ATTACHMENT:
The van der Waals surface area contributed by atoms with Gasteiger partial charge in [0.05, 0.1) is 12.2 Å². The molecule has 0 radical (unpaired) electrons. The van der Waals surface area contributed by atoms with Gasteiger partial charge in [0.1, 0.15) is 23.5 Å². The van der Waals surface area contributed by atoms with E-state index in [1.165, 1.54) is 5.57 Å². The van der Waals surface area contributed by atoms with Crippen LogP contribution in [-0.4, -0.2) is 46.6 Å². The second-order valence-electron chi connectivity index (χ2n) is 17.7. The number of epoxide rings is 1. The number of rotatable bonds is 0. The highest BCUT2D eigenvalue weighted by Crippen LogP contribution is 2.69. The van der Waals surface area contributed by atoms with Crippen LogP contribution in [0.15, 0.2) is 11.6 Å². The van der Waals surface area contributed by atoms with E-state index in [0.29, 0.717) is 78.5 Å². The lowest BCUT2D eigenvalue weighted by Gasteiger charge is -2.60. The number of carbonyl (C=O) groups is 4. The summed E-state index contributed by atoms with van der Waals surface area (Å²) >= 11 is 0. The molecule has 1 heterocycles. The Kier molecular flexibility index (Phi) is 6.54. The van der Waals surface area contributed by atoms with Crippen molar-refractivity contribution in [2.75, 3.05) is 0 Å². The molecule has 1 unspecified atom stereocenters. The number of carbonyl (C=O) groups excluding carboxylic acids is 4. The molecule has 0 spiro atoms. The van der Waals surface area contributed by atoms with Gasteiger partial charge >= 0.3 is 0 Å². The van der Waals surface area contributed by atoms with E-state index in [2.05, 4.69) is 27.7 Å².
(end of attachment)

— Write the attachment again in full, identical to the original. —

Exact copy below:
The van der Waals surface area contributed by atoms with Gasteiger partial charge in [0.05, 0.1) is 12.2 Å². The molecule has 0 radical (unpaired) electrons. The van der Waals surface area contributed by atoms with Gasteiger partial charge in [0.1, 0.15) is 23.5 Å². The van der Waals surface area contributed by atoms with E-state index in [1.165, 1.54) is 5.57 Å². The van der Waals surface area contributed by atoms with Crippen LogP contribution in [-0.4, -0.2) is 46.6 Å². The second-order valence-electron chi connectivity index (χ2n) is 17.7. The number of epoxide rings is 1. The number of rotatable bonds is 0. The highest BCUT2D eigenvalue weighted by Crippen LogP contribution is 2.69. The van der Waals surface area contributed by atoms with Crippen LogP contribution in [0.15, 0.2) is 11.6 Å². The van der Waals surface area contributed by atoms with E-state index in [0.29, 0.717) is 78.5 Å². The lowest BCUT2D eigenvalue weighted by Gasteiger charge is -2.60. The number of carbonyl (C=O) groups is 4. The summed E-state index contributed by atoms with van der Waals surface area (Å²) >= 11 is 0. The molecule has 1 heterocycles. The Kier molecular flexibility index (Phi) is 6.54. The van der Waals surface area contributed by atoms with Crippen molar-refractivity contribution in [2.75, 3.05) is 0 Å². The molecule has 1 unspecified atom stereocenters. The number of carbonyl (C=O) groups excluding carboxylic acids is 4. The molecule has 0 spiro atoms. The van der Waals surface area contributed by atoms with Gasteiger partial charge >= 0.3 is 0 Å². The van der Waals surface area contributed by atoms with E-state index in [2.05, 4.69) is 27.7 Å².